A group of metal detector enthusiasts has made the most of the festive period by unearthing a huge hoard of silver coins dating back to the Anglo- Saxon period on a farm near Lenborough, Buckinghamshire.
Over 100 enthusiasts from all over the UK were attending a Christmas gathering organised by the Weekend Wanderers Detecting Club on 21 December when one member discovered the hoard of 5,251 (and a half) silver coins buried 2ft down in a field.
The hoard was buried in a metal container. A Buckinghamshire council archaeologist who had been invited on the expedition was able to help excavate the coins.
"The metal detectorists weren't expecting to find such a huge hoard, on some days you find very little, sometimes you find many individual items," Brett Thorn, keeper of archaeology at Buckinghamshire County Museum told IBTimes UK.
"This is one of the largest hoards of Anglo Saxon coins ever found in Britain, and when the coins have been properly identified and dated, we may be able to guess at why such a great treasure was buried."
For now, the coins have been sent to the British Museum to be cleaned, analysed and then identified. Next, a coroner will decide if the coin hoard is legally considered to be "treasure".
If the hoard is considered to be treasure, than museums will have an opportunity to buy it. But only museums local to the area or a national museum will be allowed to purchase the coins for its collection.
"We acquire treasure items all the time and they're usually a couple of hundred pounds that we raise through local grants. But this is much bigger than that. In the museum collection we have over 4,000 Roman coins, but only about 100 Anglo- Saxon coins," said Thorn.
"We know that there was a royal mint in Buckingham operated on and off in the late Anglo- Saxon times and we have a single coin that is similar to the ones that were found."
While it is not yet known whether the coins were made at the Anglo-Saxon mint in Buckinghamshire, preliminary analysis of the silver coins shows that they came from the reigns of two Anglo-Saxon kings: Ethelred the Unready (978-1016 CE) and King Cnut (more commonly known as Canute – 1016-1035 CE).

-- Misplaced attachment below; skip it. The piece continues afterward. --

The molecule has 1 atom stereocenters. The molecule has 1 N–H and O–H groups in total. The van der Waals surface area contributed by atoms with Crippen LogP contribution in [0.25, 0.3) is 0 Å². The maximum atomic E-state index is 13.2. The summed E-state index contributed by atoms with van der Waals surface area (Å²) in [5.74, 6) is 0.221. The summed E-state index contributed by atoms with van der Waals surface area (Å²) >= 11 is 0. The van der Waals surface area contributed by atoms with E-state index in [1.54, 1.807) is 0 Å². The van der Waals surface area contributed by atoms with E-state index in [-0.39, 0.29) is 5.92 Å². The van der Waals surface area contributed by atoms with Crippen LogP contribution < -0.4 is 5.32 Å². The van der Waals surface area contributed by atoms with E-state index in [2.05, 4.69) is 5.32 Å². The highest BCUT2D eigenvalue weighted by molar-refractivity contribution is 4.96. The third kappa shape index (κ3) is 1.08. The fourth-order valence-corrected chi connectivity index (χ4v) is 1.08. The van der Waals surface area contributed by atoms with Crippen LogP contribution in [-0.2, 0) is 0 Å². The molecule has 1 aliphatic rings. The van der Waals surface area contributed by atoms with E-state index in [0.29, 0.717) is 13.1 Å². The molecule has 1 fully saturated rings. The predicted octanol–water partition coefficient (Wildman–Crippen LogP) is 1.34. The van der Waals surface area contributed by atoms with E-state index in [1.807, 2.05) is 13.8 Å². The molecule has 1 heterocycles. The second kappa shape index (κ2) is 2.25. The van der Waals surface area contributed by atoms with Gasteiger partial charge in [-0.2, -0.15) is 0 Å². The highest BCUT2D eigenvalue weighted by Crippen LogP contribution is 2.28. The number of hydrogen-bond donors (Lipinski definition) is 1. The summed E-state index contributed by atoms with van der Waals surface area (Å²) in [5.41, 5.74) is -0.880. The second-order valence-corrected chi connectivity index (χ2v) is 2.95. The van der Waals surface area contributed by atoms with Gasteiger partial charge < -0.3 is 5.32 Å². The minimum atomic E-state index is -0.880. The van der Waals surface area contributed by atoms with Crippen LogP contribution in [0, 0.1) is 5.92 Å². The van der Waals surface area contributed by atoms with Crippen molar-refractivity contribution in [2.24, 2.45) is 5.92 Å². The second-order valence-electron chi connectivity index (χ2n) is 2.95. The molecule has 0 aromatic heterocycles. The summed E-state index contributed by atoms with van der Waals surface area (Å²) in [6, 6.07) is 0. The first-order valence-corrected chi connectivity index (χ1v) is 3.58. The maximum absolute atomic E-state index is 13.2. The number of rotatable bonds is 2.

Peter Welch, founder of the Weekend Wanderers Detecting Club, says that the coin hoard find is one of the most successful in the club's history, which spans 25 years.
"The dig started at 9:30am and around 10am that's when someone came and alerted me that a hoard had been found and that I needed to come quickly. It took us the whole day to excavate the steel container from the ground," he told IBTimes UK.
"At first we thought they were mirrors, as usually when you see a coin that's been in the ground for many years and turned over and moved through the soil, you see various fine scratchings on it under a microscope.
"But because these coins were in a container, they weren't moved at all and the person who put them in the ground was the last person to touch them."
According to estimates made using the Seaby's Coin Catalogue, an annual book that valuates coins found in England, the club believes each silver coin could be worth about £250 – making the horde worth £1m in total. Although it could be more valuable, as the some of the coins are larger than others.
Welch, who offers metal detecting days out and metal detecting holiday packages, says that nowadays many archaeological finds are being made by metal detectorists in the UK.
"Metal detecting has been going on for over 40 years in this country and as technology has developed, metal detectors have become more sophisticated and we have the chance to find more discoveries than ever before," he said.
"The main reason that finds are being made in this country is that farmers are giving us permission to find stuff, so we need as many farmers and land owners as possible to contact us so that we can discover what lies beneath the ground."
According to the Treasure Act 1996, any items found in England and Wales is the property of the owner of the land it was found on. However, metal detector enthusiasts often come to agreements with landowners to split the revenue from the sale of treasure they find. However, if the coroner declares the find to be "treasure", the items belong to the Crown. Museums will then raise funds to buy the items, and only if no museum buys the treasure can the landowner, or its finder, keep it.